As reported by the New York Times, New York City’s Mexican community has had poor educational outcomes relative to other local ethnic groups; about 41 percent of Mexican youth between ages 16 and 19 in the city have dropped out of school, while no other major immigrant group has a dropout rate higher than 20 percent. The reasons underlying this astonishing gap in academic attainment are complex, but its very existence speaks to the pressing need for programs that provide educational supports to the city’s Mexican population. In Masa’s case, this need is made all the more urgent because the vast majority of our students attend schools in local District 7. At least according to results from 2012-2013 State exams in English and Math, District 7 is the lowest-performing of the 32 districts in New York City.

All this is to say that there are real barriers to educational success for Masa’s students. However, there are also real opportunities and strengths to build upon. Masa’s families are deeply committed to academic achievement; they conceive of education as key to securing a better future for their children. They have sacrificed immensely in support of that dream, navigating an unfamiliar new city, working long hours, and diligently monitoring their children’s progress at school. Oftentimes, our families simply lack access to some of the tools or resources foundational to achieving their goals, such as access to tutors, knowledge about the complex local public education system, and English language skills. (This last issue is rendered more complex for the subset of our parents who did not have access to formal education as children, and therefore have limited literacy skills in Spanish.)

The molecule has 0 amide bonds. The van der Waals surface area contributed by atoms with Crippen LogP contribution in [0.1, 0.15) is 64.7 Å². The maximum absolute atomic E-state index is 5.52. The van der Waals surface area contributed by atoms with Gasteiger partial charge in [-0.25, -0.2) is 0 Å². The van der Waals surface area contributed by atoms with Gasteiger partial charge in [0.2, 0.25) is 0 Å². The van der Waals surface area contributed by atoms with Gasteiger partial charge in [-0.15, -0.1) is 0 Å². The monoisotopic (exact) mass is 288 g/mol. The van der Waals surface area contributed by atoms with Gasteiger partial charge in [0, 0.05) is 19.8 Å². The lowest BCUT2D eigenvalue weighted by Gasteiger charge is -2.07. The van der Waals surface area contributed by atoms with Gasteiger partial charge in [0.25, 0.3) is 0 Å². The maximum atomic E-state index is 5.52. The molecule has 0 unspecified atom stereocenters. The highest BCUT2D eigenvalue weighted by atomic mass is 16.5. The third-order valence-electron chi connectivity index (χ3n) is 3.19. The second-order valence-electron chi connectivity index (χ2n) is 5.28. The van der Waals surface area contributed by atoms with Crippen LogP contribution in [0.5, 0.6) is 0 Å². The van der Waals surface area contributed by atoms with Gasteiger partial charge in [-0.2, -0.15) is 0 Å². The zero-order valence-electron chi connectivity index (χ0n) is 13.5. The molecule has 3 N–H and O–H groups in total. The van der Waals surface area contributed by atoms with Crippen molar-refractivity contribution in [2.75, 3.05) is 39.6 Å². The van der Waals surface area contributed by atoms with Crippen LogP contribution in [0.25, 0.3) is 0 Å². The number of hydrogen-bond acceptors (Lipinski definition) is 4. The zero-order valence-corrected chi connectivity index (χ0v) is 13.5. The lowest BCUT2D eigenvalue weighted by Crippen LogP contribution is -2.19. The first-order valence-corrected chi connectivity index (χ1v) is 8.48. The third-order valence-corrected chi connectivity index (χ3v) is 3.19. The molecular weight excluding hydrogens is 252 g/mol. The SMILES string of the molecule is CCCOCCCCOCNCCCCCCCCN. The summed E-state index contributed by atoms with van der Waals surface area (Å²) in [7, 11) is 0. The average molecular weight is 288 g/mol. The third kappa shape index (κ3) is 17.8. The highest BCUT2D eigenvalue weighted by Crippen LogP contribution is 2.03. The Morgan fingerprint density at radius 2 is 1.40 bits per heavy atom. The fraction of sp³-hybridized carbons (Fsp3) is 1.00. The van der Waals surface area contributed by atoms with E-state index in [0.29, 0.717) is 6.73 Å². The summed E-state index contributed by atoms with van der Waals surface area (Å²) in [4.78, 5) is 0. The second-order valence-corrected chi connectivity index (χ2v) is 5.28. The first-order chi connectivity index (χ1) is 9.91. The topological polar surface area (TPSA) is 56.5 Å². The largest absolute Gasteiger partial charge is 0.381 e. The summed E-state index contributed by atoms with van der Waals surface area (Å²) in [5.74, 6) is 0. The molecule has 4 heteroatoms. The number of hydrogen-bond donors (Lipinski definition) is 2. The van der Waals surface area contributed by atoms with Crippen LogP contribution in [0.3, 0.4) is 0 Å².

With these issues in mind, Masa has enlisted an ever-growing roster of dedicated volunteers to provide tutoring and homework help for Masa students. We work with outside organizations to provide information to parents about the complexities of school enrollment, language access, and services available for English Language Learners and students with special needs. We offer English classes for parents. And we strive to do it all while creating a welcoming community space. For our parents and children, navigating local bureaucracies can be an alienating and sometimes degrading experience. At Masa, we want families to feel safe, welcomed, and empowered.